Android Quality

   
Webpages
   
Native Apps

node metrics
   
Precision
   
Recall
   
F1-score
   
Precision
   
Recall
   
F1-score

non-essential
   
0.9842
   
0.9846
   
0.9844
   
0.9744
   
0.9350
   
0.9543

headline
   
0.9187
   
0.9784
   
0.9476
   
0.9183
   
0.8568
   
0.8865

main-text
   
0.9223
   
0.9172
   
0.9197
   
0.8443
   
0.9424
   
0.8907

macro-average
   
0.9417
   
0.9600
   
0.9506
   
0.9124
   
0.9114
   
0.9105

weighted average
   
0.9736
   
0.9736
   
0.9736
   
0.9392
   
0.9353
   
0.9363

headline + main-text
   
0.9510
   
0.9683
   
0.9595
   
0.9473
   
0.9507
   
0.9490

The table presents the content distillation metrics in Android for webpages and native apps. We report precision, recall and F1-score for three classes: non-essential content, headline, and main body text, including macro average and weighted average by number of instances in each class. Node metrics assess the classification performance at the granularity of the accessibility tree node, which is analogous to a paragraph level. In contrast, word metrics evaluate classification at an individual word level, meaning each word within a node gets the same classification.–>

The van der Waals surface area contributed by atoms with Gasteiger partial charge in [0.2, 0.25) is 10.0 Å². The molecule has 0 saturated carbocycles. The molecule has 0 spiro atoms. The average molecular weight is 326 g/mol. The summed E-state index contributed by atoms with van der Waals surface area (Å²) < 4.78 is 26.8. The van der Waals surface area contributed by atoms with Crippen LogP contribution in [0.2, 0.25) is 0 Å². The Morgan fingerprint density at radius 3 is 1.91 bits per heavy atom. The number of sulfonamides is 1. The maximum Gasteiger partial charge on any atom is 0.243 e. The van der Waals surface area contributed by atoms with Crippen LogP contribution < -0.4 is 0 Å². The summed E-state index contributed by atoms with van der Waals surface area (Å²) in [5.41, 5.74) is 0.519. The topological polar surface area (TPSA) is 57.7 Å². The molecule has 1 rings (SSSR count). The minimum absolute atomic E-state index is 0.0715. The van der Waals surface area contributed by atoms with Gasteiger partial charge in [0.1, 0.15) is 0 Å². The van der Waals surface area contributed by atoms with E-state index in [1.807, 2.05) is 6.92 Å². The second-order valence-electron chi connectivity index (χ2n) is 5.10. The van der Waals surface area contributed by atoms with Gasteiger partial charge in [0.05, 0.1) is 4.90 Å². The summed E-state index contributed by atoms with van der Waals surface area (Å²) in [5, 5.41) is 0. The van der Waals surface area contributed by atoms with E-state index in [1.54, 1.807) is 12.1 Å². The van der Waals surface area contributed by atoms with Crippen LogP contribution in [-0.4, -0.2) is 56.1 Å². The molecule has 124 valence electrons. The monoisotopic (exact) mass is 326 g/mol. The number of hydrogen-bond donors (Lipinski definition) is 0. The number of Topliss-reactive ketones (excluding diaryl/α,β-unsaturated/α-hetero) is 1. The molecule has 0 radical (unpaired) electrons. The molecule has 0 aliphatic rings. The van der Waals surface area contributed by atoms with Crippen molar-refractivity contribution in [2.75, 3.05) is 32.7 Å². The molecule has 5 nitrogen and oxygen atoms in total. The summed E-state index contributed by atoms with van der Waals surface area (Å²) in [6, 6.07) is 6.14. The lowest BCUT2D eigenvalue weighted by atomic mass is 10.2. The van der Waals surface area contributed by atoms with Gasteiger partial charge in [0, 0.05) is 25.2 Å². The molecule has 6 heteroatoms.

In assessing the results’ quality on commonly visited webpage articles, an F1-score exceeding 0.9 for main-text (essentially paragraphs) corresponds to 88% of these articles being processed without missing any paragraphs. Furthermore, in over 95% of cases, the distillation proves to be valuable for readers. Put simply, the vast majority of readers will perceive the distilled content as both pertinent and precise, with errors or omissions being an infrequent occurrence.